In the comment section: 1) Jot down your meaning for the words "public citizen."
2) Answer these questions: Have you heard of an organization titled "Public Citizen?"? If so, how?
Now, return and read the rest of this OpEd...
Recently, I googled what is a "public citizen?"
Most of the time, the answer revolved around, "Public Citizen is a nongovernmental organization founded in 1971 by Ralph Nader and currently run by its president Robert Weissman. It fights "for openness and democratic accountability in government, for the right of consumers to seek redress in the courts; for clean, safe and sustainable energy sources; for social and economic justice in trade policies; for strong health, safety and environmental protections; and for safe, effective and affordable prescription drugs and health care."
Does fighting for those issues make one "a public citizen"? Does that make Public Citizen's (PC) 400,000 members, 0.12% of the nation's 325,000,000, public citizens?
If so, then I am among this elite PC corps, self-recruited shortly after Nader's first book, Unsafe at Any Speed, and after the auto industry failed to sully Nader's reputation by planting hookers in his path, which prompted Nader's boomerang lawsuit that provided foundational funding for today's Center for Auto Safety and Public Citizen.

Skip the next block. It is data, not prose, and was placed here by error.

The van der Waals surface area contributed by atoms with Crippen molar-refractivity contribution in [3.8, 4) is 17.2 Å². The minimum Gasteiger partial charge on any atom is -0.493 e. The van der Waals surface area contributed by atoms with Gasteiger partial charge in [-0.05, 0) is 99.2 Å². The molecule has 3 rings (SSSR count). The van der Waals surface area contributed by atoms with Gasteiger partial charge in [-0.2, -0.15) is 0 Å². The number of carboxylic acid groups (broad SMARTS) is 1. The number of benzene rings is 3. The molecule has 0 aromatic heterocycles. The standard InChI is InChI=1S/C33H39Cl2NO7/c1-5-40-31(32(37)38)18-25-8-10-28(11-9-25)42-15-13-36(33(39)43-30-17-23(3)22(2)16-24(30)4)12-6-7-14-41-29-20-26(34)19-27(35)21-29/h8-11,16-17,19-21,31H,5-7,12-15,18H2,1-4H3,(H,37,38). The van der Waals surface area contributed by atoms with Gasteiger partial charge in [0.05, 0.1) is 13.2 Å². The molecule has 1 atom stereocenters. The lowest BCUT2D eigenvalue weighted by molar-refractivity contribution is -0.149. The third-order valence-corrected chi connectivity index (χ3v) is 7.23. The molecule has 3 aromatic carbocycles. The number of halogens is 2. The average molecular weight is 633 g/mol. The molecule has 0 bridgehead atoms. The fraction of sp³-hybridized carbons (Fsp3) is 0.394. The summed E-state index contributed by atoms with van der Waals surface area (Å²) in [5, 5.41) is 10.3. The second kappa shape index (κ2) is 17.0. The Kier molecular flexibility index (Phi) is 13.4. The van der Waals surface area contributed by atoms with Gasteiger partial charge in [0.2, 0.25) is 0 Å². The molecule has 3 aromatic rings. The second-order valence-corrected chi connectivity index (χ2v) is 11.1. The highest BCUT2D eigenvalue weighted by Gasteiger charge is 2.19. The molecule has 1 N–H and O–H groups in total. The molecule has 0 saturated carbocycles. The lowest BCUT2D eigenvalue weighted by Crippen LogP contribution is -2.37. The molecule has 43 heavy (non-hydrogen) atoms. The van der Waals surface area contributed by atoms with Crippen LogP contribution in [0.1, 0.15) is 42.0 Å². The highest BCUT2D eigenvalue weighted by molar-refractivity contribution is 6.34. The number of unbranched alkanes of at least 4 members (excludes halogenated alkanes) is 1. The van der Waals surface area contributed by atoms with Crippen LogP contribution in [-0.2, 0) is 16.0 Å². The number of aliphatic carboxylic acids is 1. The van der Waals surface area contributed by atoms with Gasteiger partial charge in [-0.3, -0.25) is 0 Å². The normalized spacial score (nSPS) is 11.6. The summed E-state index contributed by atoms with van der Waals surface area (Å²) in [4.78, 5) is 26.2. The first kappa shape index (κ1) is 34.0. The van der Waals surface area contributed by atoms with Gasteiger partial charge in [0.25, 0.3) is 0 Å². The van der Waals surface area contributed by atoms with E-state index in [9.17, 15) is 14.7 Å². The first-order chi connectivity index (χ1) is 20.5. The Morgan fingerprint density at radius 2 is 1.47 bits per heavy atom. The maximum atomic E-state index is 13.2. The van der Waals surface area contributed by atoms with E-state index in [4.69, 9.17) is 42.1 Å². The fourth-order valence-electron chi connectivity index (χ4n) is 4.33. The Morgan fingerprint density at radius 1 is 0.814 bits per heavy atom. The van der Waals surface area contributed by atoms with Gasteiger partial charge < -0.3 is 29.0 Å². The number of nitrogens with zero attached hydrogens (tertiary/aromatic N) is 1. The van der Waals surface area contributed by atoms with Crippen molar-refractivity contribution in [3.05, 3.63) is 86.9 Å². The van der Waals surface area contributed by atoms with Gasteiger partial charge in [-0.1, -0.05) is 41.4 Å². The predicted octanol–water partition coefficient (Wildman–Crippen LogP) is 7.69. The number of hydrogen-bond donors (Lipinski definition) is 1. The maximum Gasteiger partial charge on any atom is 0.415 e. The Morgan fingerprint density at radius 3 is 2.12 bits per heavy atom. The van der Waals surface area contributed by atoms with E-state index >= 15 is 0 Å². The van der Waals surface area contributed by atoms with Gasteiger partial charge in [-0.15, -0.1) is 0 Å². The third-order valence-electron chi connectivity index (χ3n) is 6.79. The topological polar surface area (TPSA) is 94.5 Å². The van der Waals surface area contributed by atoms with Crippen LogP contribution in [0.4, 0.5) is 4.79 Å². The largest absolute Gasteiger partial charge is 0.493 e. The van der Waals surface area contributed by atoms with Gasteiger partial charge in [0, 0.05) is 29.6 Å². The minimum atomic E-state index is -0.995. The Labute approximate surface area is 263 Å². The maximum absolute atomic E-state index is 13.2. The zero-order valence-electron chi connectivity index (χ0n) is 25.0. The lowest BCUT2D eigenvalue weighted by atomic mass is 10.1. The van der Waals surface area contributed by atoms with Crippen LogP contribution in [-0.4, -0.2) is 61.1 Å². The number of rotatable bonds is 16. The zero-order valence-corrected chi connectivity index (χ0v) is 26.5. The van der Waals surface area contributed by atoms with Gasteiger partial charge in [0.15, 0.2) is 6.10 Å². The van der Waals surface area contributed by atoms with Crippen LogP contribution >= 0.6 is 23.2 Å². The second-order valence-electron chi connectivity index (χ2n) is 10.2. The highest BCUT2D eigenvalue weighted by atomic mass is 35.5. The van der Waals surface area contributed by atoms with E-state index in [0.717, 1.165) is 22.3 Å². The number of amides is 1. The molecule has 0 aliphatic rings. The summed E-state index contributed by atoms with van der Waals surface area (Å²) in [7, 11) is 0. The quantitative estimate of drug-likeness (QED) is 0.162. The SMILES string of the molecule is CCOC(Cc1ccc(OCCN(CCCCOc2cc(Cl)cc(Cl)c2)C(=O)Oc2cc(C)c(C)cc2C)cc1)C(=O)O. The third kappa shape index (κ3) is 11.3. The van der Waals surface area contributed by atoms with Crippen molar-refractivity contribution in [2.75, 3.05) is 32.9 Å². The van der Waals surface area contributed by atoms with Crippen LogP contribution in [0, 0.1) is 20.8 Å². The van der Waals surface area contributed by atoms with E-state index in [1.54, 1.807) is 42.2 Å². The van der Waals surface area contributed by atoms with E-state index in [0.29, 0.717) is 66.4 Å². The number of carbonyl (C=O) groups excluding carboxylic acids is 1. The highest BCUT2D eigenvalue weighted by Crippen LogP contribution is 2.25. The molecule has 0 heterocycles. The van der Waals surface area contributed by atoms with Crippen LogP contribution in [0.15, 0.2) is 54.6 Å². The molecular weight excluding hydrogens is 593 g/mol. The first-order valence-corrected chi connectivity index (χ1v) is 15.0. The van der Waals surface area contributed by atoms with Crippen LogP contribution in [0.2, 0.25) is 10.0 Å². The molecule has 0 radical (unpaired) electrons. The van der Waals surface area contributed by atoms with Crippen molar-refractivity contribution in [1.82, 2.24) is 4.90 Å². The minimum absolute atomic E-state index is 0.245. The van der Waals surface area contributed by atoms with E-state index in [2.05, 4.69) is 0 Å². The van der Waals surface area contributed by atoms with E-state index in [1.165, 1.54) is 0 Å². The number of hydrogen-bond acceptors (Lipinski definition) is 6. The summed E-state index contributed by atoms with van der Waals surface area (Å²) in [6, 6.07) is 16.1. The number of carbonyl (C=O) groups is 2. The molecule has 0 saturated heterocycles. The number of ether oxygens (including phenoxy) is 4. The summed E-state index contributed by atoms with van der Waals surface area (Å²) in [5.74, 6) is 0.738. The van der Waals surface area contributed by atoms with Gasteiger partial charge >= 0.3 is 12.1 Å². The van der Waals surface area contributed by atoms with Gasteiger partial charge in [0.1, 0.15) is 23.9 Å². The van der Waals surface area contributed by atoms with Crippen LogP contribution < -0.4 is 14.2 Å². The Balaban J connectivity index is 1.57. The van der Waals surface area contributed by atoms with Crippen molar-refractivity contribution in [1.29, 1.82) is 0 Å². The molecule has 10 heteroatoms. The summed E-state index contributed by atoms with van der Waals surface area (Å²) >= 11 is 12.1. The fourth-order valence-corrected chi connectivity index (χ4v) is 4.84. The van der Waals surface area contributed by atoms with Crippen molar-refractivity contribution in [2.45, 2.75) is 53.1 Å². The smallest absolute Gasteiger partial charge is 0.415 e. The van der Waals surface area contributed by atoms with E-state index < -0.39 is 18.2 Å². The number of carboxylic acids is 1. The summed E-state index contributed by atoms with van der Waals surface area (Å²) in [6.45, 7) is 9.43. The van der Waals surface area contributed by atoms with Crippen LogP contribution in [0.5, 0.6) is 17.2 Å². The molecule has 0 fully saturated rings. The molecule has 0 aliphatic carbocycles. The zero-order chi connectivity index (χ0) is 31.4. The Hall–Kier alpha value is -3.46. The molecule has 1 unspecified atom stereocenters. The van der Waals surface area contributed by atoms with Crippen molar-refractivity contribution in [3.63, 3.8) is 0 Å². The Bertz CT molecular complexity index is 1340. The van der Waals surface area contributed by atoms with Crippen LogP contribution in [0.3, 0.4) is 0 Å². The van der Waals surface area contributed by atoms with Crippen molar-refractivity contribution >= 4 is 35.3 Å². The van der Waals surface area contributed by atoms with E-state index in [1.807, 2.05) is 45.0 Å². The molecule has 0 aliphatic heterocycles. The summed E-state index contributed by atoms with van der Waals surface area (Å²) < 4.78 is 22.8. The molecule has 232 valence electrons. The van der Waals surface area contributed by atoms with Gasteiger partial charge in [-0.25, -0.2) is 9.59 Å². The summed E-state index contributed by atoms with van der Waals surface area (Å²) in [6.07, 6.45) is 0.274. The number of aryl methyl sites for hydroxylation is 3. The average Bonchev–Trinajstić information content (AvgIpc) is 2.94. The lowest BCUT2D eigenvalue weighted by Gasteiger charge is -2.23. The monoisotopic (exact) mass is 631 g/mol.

Are those who honorably serve in our active 1.1 and reserve 1.4 million military, and Veterans for Peace organizations, or .77% of the nation, public citizens?
Are those like Sister Joan Chittister "public citizens", who lives her belief that:
Our morality, in fact, depends on what we do for the poor, the elderly, the children, the men who find themselves caught in an industrial-era job in a computer-era world, the women without health care to sustain them, without day-care services to enable them to raise their children, without the equal pay, the decent pay -- not the minimum pay -- it takes to support a child, and without the government aid it takes to have a life, have the medical care they need and get an education that will get all of them out of the pit into which they have fallen while we all, citizens and government alike, uphold them as they climb.
Joan Chittister Life is not meant to be a burden. Life is not a problem to be solved. It is a blessing to be celebrated
(Image by symphony of love) Permission Details DMCA
In my five+ decades of adult life, I've come to question whether this elite PC corps is too elite. Are there enough other public citizens working to bring dignity and health to the world's 7+ billion? As the richest and most militarized nation in the world, are our public policies becoming smarter or dumber?
If we had more citizens doing humanitarian and enlightening public service, would we implement more effective and less costly public policies at home and abroad that would provide the hands-up development that produces more sustainable fishermen and builds more health and dignity worldwide?